POETRY May 5, 2023

Unusable Tarot Reading from the Passenger Seat of a Crashed Peugeot 205 (1997)

So, my friend kisses a horse on the horse's face, breaks it gently to me that my car is haunted, cuts the deck. We drive to the seaside. Around us, puddles cough up spits of oil, slips of clay, root stock, rock salt, this sky rains the business. This guy will get out of his car, she predicts, like early morning children's TV, give up memories of a pond he can’t place, of car chases and crows. There’ll be a grease-green 90s toaster smashed and abandoned at an angle in a skip, elements like limbs in a reclined seat. There’ll be a parting in the loosened area of reeds around the windshield, and we’ll find ourselves outstretched on the tarmac if not with the impact then with madness at how the sea can take a place over, behind and around your attention, grind the sharpness from glass, the ink from your eye. The nightless wonder of the unorbited, the outbid. Tassels from denim. Plastic from sand. Lean on the wing mirror with me a minute, OK? Did I tell you how big the sea has got?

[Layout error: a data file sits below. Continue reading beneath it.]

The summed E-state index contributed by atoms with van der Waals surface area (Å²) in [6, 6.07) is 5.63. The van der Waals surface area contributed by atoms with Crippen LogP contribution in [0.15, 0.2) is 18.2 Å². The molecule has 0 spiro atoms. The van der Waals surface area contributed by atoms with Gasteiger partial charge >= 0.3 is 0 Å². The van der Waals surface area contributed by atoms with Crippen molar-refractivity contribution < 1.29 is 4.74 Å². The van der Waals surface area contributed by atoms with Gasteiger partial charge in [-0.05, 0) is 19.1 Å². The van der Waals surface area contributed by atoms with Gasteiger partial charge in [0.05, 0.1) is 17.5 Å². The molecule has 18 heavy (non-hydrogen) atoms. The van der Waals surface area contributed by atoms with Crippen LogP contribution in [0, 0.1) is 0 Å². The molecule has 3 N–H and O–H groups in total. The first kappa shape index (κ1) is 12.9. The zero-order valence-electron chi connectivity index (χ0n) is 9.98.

Fee Griffin is a writer from the east coast of England. She works part-time at the University of Lincoln and rides her wheelchair fast. Her debut poetry collection, For Work/For TV, was published in 2020 by Versal Editions, winning the Amsterdam Open Book Prize. Her second, Really Not Really, is forthcoming from Broken Sleep Books (2023). She was a founding Poetry Editor for The Lincoln Review and has recent work published in Granta, Poetry London, and elsewhere.